Family Migration and Women's Labour Market Status in Britain: The Effect of State Dependence and Geography
Paul J. Boyle, University of St Andrews
Zhiqiang Feng, University of St Andrews
Vernon Gayle, University of St Andrews
Numerous studies have shown that women’s labour market status is influenced by family migration. Thus, it has been shown that women who move long distances with their partners have lower wages, work shorter hours and are less likely to be employed in the labour market than otherwise equivalent women. Using longitudinal data from the British Household Panel Study (BHPS) we investigate two issues that have received relatively little attention in this literature. First, we explore the role of women’s employment status prior to moving, using random-effects dynamic probit models that allow us to model state dependence issues explicitly. Second, we also include variables relating to the geographical location of the movers. In particular, we test whether moving into urban destinations increases women’s subsequent employment rates and whether women working in geographically ubiquitous jobs are less likely to be out of work following family migration.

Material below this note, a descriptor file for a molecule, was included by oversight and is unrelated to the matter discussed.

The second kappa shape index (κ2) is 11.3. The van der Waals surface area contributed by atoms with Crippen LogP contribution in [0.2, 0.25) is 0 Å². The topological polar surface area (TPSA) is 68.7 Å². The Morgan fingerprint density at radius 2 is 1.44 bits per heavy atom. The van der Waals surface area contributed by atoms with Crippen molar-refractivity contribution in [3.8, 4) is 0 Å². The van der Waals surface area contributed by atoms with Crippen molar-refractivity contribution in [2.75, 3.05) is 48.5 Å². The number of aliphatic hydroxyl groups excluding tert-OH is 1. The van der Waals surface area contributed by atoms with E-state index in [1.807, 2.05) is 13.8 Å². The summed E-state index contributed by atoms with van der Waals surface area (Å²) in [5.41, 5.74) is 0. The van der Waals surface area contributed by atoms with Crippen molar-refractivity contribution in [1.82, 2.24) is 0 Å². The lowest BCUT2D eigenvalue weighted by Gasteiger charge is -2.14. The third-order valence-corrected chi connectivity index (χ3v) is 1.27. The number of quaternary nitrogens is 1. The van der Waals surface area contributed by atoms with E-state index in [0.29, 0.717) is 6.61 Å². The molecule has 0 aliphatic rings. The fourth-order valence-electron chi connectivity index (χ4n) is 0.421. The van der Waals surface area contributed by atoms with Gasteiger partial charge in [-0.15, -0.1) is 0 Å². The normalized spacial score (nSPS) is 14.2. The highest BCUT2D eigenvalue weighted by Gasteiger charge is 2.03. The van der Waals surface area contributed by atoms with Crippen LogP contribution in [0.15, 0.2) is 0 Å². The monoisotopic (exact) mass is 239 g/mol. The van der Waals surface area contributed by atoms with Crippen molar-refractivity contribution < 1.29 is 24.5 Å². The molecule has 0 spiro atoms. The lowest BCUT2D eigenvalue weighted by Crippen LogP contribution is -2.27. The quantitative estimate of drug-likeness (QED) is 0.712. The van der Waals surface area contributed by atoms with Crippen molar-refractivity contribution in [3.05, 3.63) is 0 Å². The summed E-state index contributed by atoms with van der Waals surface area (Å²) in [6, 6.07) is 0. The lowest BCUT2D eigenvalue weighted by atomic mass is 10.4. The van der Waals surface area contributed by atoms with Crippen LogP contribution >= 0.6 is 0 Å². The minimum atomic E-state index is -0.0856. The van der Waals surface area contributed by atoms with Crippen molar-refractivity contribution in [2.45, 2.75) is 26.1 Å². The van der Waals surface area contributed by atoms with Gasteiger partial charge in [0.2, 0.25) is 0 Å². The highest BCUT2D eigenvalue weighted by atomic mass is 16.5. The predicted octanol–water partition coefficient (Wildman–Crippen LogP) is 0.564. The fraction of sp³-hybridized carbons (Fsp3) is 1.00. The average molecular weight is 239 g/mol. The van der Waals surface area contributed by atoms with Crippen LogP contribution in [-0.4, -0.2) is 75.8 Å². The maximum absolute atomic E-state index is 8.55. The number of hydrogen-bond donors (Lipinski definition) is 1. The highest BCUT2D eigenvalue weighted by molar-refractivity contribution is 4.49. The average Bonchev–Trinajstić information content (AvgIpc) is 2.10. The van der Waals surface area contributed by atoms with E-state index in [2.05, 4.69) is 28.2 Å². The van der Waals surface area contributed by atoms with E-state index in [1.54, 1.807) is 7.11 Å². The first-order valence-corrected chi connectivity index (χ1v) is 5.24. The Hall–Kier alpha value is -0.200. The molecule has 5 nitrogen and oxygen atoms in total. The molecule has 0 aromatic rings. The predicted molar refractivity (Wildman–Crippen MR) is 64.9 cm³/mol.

Presented in Session 13: European Family Migration